I like naval combat in my MMOs. That’s my weakness. Vehicle combat is great, but for some reason, I especially like boats. When I heard there was another pirate multiplayer game being revealed at E3 2017, I knew I’d have to check it out. Fortunately, I’d already been scheduled to check out Ubisoft’s press section of their booth, giving me a rare opportunity to see Skull and Bones behind closed doors.
The pirate’s code(s)
Let’s get this out of the way upfront: Skull and Bones is not nearly the same as Sea of Thieves. At all. Sea of Thieves is a good pirate simulator. You get drunk, you swing a sword, you dig for treasure.
In Skull and Bones, you’re a pirate ship, not a captain. Your ship is your class, like a tank or a sniper. It’s much more about boat play than character play. Don’t think of the triad though, as I didn’t see any “healer” type boat. And don’t think you’re just in a death match, as the pirate aspect was still there, even in my battleground-esque demo.
As I mentioned in MassivelyOP’s Best of E3 Overthinking article, I came away from this year’s con thinking Sea of Thieves was the best playable online multiplayer game with a playable demo there, despite that demo being “terrible.” What I mean by “terrible” is that it created the potential for some of the worst parts of gaming to come true. There’s a reason most MMOs demo a battleground, boss fight, or newbie experience: Those are easy to demo, especially for non-MMO fans. Some demos give players a zone to explore, which is better, when done well. Rarely are people put into a situation where the entire demo requires coordination, but Rare did it, and it paid off, despite the fact that it’s not selling an MMO.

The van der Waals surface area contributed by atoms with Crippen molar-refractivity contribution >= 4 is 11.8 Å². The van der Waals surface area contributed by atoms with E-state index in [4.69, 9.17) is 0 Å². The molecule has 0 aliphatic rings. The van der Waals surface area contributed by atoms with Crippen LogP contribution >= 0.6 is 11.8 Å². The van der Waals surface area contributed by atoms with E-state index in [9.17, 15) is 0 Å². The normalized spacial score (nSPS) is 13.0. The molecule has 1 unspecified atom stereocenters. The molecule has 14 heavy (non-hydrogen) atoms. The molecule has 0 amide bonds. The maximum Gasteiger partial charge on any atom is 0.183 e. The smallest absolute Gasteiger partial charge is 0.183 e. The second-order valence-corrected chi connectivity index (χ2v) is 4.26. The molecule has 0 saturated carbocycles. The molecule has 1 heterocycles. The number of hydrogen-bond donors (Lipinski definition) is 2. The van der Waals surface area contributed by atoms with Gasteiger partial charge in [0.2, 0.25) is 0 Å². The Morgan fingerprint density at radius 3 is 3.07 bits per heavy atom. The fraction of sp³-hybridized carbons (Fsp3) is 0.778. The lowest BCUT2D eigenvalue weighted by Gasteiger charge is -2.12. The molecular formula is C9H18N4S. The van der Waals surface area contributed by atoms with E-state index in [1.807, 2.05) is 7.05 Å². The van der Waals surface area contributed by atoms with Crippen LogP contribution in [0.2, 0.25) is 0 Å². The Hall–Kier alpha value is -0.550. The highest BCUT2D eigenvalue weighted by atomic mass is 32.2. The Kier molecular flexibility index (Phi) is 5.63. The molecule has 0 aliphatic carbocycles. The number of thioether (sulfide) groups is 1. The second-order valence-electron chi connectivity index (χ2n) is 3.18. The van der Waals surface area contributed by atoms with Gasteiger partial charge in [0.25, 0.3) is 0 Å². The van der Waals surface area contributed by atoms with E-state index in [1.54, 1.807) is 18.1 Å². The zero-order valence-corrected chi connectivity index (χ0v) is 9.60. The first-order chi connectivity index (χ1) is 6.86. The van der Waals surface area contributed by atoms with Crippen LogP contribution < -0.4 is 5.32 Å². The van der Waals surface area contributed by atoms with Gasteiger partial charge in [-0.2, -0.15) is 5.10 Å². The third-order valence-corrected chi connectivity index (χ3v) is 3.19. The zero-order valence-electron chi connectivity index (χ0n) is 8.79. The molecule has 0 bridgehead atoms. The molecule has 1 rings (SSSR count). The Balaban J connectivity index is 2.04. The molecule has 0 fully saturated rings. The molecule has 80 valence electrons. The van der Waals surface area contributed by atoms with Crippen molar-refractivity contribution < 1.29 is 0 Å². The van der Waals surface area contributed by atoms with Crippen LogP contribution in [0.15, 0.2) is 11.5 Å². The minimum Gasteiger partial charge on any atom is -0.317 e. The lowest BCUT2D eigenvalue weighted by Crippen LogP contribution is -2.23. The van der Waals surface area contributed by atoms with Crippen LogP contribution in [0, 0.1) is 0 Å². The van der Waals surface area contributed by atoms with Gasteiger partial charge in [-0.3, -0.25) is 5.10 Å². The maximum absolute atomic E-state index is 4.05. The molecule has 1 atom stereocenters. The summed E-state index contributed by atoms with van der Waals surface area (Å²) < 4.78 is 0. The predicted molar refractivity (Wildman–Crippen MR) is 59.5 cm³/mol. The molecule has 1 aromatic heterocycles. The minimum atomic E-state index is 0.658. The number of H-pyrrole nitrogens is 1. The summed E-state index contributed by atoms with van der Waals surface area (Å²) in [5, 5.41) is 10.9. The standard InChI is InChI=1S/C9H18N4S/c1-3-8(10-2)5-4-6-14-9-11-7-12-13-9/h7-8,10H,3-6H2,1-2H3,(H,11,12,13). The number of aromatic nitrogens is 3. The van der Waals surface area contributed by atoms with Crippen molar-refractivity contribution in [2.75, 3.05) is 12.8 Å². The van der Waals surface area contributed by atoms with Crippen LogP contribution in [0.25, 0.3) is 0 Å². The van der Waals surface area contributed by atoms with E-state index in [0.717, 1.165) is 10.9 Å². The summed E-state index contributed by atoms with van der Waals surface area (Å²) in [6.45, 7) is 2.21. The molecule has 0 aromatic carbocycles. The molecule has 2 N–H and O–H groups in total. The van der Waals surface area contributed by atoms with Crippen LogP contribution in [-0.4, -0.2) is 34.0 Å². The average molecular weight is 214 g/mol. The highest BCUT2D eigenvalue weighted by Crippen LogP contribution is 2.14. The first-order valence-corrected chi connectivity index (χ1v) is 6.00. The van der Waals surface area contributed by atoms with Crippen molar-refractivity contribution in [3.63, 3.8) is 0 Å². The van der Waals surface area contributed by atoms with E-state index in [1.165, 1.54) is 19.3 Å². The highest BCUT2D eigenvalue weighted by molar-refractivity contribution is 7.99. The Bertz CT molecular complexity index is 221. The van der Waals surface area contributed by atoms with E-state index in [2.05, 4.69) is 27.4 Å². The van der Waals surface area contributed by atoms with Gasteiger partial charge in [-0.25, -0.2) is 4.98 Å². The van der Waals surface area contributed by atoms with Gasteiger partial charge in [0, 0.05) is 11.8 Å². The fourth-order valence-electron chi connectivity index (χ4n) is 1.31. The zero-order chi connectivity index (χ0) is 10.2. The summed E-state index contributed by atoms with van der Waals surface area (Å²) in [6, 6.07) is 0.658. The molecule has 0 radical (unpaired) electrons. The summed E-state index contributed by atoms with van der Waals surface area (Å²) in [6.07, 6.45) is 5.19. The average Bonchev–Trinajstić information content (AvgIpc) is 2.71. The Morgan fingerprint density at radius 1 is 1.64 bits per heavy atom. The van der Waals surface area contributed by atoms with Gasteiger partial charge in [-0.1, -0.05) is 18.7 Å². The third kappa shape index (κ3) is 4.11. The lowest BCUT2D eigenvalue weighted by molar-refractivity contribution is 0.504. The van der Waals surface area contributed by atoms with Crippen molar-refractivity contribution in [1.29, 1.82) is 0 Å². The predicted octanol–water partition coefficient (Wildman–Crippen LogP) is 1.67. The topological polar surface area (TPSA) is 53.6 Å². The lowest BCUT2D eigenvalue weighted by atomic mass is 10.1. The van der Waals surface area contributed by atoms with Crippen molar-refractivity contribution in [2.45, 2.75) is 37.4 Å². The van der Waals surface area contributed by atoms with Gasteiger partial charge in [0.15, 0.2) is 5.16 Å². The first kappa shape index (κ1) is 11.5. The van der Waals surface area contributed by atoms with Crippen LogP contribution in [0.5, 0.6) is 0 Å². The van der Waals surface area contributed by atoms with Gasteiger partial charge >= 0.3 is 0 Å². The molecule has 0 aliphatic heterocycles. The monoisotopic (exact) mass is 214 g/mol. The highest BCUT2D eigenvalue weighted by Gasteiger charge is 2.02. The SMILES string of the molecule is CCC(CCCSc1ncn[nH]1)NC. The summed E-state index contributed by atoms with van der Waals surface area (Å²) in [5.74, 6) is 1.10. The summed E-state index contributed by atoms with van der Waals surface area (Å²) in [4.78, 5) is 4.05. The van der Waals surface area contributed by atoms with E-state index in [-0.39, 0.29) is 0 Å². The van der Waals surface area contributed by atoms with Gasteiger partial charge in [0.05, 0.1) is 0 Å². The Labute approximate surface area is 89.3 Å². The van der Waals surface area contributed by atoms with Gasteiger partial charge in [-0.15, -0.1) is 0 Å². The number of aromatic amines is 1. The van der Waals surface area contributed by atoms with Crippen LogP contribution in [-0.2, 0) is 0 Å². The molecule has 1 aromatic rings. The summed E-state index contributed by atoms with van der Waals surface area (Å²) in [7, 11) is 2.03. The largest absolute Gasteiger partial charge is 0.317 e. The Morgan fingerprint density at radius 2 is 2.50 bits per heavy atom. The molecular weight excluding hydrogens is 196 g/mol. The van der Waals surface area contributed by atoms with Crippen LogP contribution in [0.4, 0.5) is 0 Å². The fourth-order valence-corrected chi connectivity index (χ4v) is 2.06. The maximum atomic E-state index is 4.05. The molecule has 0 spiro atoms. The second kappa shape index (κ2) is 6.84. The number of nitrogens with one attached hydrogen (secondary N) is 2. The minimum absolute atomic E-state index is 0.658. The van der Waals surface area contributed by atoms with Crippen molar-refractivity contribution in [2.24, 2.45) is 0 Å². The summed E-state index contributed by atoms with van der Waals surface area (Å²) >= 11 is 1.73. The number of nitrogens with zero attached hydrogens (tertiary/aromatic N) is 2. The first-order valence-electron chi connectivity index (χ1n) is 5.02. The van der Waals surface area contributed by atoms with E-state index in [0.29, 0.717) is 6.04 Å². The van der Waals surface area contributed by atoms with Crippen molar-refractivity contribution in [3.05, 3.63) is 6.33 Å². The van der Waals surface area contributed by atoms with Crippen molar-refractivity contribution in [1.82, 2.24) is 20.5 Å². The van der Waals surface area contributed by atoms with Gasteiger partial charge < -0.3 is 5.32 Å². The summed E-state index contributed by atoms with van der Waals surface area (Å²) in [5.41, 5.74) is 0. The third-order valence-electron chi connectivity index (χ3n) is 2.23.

Allow me to explain.
Oh, E3, always a magical time full of promises when some aren’t meant to be kept, some are meant to be kept but won’t be, and some actually will happen. Have fun guessing which is which!
Among the more pertinent announcements from this year’s convention are ARK: Survival Evolved launching on August 8th, Sea of Thieves delaying launch until 2018, and Destiny 2 launching early September and late October depending on platform. We’ve also got the new game Anthem on its way for 2018 and Monster Hunter World headed for consoles and PC, which is all cool.
Oh, and let’s not forget the announcements of Skull and Bones and The Crew 2. Or the Lawbreakers beta starting June 28th while launch is set for August 8th. Jeez. Is there even room for more beta news? Yes, but just a little.
Whew! Some title density in there, almost mirroring that of the list down below. You can still read the list, though, and if we missed something or a game has slipped into a new test phase, you can let us know in the comments.